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Ultimate Guide to Fully Utilising The CDA (Child Development Account)

Ultimate Guide to Fully Utilising The CDA (Child Development Account)

Last Updated on May 31, 2022 by Parentology

What is CDA (Child Development Account)? Finally, it’s the next big step for you and your budding family. It’s time to welcome the newest member, a bundle of joy that brings out smiles from everyone. It’s just too hard to resist the kind of happiness you feel when you’re around a baby. Even our government is smiling with joy whenever there’s a newborn taking its first breath on Singaporean soil.

This is evident in the amount of support parents get in raising their children. Not only are the policies surrounding the rights of children pretty foolproof, but the financial assistance provided by the government is among the best in the world as well. One of the reasons, of course, is to encourage couples to take a chance at parenthood, therefore increasing the birthrate of the country.

One of the government initiatives that parents and their newborn enjoy is what we call the Baby Bonus cash gift. Amounting to S$8,000 that is payable over the course of 18 months, this fund is just among the many early privileges that a newborn enjoys. Another is the Child development account or CDA. This government mandated special account can be opened through one of these three local banks OCBC, UOB, or POSB. Upon opening this account, the child will receive the First Step Grant of S$3,000.

To be used for several approved purposes, this special account helps parents a lot in terms of protecting their child and the whole family from unexpected challenges. How can we maximise this?

 

CDA Dollar-for-dollar matching

Aside from the First Step Grant, your child is also eligible for the dollar-for-dollar scheme at a maximum of S$3,000 for the first and second child, S$9,000 for the third and fourth child, and S$15,000 for the fifth child and beyond. This means that the government will match whatever you top-up into your child’s account up to its assigned maximum amount. All you have to do is send over some funds to your child’s CDA and this is something you can do up until the last day of  the year of your child’s 12th birthday.

But it’s different for children born from August 17th 2008 to March 23rd 2016. This is because they have not received the initial S$3,000 granted to newborns. So it follows this scheme: for the first and second child, the maximum is S$6,000, for the third and fourth it’s S$12,000, for the fifth and beyond it’s S$18,000.

Should you max out the limits of this scheme?

Although it’s a great opportunity, there are different reasons why you should opt out of topping-up your child’s CDA. One is if you are not financially comfortable to do so. Take note that once you have deposited your money to a CDA, there’s no way for you to withdraw it for purposes other than the ones approved by the Ministry of Health. So if you think you are not ready to top-up, that’s fine. It’s ideal to top-up as early as possible to take advantage of the interest per annum but if there are more urgent financial considerations you must take into account, then it’s wiser to just do that.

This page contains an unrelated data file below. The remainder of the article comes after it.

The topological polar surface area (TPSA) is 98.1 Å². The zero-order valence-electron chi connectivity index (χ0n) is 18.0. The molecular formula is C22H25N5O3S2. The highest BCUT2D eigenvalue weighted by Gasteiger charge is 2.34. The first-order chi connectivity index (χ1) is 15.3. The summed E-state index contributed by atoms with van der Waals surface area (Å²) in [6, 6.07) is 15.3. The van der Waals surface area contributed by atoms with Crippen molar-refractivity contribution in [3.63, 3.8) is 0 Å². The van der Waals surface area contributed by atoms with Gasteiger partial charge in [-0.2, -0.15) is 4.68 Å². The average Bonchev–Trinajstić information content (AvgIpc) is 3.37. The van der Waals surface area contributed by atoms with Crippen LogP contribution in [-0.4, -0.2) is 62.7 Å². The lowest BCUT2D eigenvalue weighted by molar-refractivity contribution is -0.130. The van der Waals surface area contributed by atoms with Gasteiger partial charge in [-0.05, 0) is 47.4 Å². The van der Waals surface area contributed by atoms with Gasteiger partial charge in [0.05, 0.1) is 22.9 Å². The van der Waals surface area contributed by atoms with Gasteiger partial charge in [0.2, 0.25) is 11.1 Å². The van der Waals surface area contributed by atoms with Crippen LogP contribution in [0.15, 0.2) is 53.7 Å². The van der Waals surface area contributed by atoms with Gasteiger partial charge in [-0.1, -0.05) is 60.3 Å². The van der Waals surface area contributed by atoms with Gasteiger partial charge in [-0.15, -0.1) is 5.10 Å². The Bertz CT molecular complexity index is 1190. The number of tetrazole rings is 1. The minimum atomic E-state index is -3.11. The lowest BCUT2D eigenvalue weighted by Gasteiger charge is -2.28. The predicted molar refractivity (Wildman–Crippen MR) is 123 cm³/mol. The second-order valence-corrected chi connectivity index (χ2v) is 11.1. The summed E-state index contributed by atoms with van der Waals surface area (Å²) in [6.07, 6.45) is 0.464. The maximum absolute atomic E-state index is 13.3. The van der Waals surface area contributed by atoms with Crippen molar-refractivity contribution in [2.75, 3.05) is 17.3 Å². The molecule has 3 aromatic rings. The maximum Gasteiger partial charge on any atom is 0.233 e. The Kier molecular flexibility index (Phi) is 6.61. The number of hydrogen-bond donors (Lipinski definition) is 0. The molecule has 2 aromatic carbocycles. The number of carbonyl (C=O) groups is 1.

MediSave and Integrated Shield Plan

It’s not new that parents would want to purchase an Integrated Shield Plan or IP for their child as this provides a more robust protection for them. And this is something that should be done as early as possible as well. If you are considering to get an IP for your newborn, you can pay for the premiums using your child’s CDA funds (from the dollar-for-dollar matching) or from their MediSave Account, which initially contains S$4,000 from the government upon opening. Take note that funds in the MediSave Account will generate an interest at 5% per annum, compared to the 2% in the CDA. But the former has more limited uses than the latter. So at the end of the day, it’s all about weighing your pros and cons.

 

Use CDA to pay for childcare and education needs

We are all too familiar with how helpful the CDA is when it comes to covering healthcare expenses. But did you know that you can also take care of childcare and education needs using these funds too? If it falls under the approved institutions, it’s better for you to top-up your child’s CDA then pay for these needs until you’ve maximised the benefits of the dollar-for-dollar matching.

 

Health supplements

Healthcare expenses you can cover using the CDA are not limited to hospitalisation or disease-related transactions. You can also use your child’s CDA to take care of their vitamins and supplements. Check out the Ministry of Health’s approved institutions and you will see that aside from these, you can also utilise CDA funds in optical needs.

 

What happens to the funds after your child turns 12 years old?

Of course you’re worried about where the money goes once your child turns 13 years old. But it’s a pretty secure arrangement. When that time comes, the whole balance will be transferred to your child’s Post-Secondary Education Account or PSEA. Furthermore, any untouched amount by the time they turn 30 years old will be transferred to the CPF Ordinary Account, which is what covers housing and other investments.

Maximising the benefits we get from the government makes total financial sense. This is what we advise to everyone: always try to look for areas where you can improve how you utilise your resources.

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